This car has been trickier to model than it appeared. The body itself wasn’t hard, once I had a good set of drawings. It’s basically a bathtub with ribs, no drop bottoms or hopper doors to worry about. As they say, the devil is in the details. The corner ladders/pusher bumpers/steps have been the hardest to resolve, and not totally there yet. There are two different types of assemblies overall, mounted to angled car sides and each other. Because I will be mass producing these (for myself), I need the parts to be fairly idiot proof. Right now they involve gluing up super thin pieces of .020 polybacker at right angles with ACC. Giant hands, super glue, and small parts aren’t a good combination. I can do it, but it’s tedious, and I’m experimenting with another method. I’m on V5.0 of this car right now - see below photo - and it will likely enter service, but V6.0 will be a slightly improved version, from an assembly standpoint.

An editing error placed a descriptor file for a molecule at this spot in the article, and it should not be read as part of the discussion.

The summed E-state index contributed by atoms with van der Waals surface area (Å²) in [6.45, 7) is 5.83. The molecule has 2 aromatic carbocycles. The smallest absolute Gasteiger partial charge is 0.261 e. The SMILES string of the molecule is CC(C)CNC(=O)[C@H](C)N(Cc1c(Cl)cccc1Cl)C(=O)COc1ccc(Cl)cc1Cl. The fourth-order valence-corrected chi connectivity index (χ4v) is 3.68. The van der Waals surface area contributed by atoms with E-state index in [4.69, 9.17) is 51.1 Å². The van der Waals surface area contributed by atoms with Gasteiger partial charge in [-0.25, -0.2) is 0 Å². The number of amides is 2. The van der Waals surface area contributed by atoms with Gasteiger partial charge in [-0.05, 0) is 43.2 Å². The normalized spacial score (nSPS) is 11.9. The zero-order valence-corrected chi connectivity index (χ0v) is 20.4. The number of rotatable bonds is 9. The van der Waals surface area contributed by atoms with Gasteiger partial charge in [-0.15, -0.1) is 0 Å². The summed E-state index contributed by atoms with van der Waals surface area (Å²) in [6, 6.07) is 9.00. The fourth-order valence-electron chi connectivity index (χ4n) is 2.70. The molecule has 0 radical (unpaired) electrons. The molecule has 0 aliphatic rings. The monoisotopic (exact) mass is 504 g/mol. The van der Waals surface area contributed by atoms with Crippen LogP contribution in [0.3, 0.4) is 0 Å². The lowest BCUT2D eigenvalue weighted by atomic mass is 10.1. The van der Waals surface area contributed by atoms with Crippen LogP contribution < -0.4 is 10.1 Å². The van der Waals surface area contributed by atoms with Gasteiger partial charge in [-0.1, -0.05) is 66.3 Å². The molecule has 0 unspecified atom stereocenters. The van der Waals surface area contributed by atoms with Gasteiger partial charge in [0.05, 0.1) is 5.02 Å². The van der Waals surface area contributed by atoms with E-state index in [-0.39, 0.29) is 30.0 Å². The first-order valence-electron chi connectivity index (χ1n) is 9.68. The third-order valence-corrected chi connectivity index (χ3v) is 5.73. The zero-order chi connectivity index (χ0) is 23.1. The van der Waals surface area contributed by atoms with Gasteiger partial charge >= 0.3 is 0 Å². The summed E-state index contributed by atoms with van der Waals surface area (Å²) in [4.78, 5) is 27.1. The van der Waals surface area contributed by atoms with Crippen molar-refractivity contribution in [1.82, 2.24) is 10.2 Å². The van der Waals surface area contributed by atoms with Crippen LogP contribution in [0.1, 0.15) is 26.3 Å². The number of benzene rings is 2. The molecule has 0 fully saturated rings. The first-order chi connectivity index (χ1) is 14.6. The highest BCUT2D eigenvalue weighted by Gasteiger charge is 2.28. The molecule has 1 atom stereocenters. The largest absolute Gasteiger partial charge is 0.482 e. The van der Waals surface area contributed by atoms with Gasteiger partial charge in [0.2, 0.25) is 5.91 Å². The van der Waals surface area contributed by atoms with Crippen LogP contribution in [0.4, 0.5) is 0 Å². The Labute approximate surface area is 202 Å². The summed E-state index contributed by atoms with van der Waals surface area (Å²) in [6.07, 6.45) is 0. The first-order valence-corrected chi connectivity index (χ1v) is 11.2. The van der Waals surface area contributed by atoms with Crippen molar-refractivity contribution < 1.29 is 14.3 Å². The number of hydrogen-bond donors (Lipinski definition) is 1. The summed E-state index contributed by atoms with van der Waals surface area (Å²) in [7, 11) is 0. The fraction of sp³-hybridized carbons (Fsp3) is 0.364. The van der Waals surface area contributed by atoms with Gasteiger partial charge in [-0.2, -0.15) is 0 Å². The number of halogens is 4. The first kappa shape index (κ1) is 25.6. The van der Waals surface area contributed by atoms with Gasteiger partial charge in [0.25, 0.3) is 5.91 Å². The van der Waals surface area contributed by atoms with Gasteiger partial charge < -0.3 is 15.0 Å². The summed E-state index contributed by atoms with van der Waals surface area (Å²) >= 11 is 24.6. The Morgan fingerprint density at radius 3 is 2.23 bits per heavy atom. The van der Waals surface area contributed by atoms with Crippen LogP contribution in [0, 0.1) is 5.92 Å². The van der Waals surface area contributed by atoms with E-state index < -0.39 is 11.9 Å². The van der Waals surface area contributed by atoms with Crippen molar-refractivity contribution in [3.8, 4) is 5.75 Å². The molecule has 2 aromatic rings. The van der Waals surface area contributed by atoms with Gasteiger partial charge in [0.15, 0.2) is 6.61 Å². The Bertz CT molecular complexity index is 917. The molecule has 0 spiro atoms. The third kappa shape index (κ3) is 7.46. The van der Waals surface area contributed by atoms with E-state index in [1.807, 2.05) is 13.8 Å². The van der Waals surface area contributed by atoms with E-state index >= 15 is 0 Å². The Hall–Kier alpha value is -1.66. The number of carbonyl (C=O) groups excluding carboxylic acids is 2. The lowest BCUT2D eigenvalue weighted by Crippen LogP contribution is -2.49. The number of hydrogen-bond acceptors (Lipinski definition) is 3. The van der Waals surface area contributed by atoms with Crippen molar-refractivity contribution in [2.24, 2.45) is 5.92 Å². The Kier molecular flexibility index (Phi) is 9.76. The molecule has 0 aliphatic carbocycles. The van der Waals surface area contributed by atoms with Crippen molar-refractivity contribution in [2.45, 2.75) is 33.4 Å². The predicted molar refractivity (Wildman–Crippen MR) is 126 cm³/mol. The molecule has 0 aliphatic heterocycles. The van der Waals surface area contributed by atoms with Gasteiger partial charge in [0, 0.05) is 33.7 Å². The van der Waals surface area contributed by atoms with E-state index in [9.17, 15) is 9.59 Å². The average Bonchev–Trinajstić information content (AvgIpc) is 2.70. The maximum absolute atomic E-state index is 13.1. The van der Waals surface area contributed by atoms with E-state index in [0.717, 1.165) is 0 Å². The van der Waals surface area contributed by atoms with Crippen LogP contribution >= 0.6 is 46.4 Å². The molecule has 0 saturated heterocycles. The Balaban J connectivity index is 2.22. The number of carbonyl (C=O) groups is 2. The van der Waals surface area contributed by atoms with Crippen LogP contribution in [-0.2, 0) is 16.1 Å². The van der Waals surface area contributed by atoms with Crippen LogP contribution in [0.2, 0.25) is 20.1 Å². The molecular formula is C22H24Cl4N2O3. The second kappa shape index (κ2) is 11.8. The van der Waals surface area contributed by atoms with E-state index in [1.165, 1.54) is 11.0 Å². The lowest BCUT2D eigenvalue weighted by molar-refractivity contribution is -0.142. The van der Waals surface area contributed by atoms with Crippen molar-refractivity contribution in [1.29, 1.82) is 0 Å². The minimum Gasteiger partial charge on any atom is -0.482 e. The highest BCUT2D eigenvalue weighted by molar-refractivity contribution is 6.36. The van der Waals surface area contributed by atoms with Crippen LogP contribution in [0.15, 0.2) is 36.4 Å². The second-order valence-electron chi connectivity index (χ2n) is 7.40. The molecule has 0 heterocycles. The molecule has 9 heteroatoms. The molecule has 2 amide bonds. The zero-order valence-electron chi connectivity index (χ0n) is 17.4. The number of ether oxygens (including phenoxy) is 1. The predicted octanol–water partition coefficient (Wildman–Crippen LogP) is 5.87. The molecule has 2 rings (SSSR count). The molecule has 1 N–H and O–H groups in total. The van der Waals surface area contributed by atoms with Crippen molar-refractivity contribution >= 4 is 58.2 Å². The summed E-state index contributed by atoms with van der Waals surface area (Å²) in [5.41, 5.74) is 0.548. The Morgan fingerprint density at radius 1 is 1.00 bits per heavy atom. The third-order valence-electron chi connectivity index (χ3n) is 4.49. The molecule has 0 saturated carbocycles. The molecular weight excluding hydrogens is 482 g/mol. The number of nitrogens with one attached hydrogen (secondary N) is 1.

My other rivet counting OCD issue, was the ribs. If you have been following along, the initial versions of the ribs were made from 1/8” acrylic, after an attempt to cut .080 styrene on the laser cutter resulted in too much distortion and curling with the thick styrene. The acrylic cuts nicely, but the .125 thick ribs just looked slightly too thick, compared to the prototype. There was some research needed to determine the actual size of these ribs, and since they were slightly tapered from the outer edge back to the hopper side, my best estimate was anything in the .080-.100 range would look better. I couldn’t find acrylic in either of those sizes, well cast acrylic, that is. You can get .080 extruded acrylic, and it will cut on the laser, but there is some sort of thermal issue and it crazes or cracks when you use the solvent glue on it. The solution that I came up with was to use .100 styrene and cut it on the CNC machine. I used to use the CNC for most things, but after obtaining the laser, I sort of forgot about it. The next picture is sort of an over-kill situation - .100 styrene being cut by a 13 horsepower spindle.
You can see by this side by side photo, the difference in the ribs is noticeable, even though we are only talking about .025” . V1.0 on the left has the thicker .125” ribs and V5.0 on the right, the .100”. Styrene ribs are also much easier to glue onto the acrylic sides than acrylic to acrylic.
I hope to have a completed V5.0 in the next week. V6.0 is started.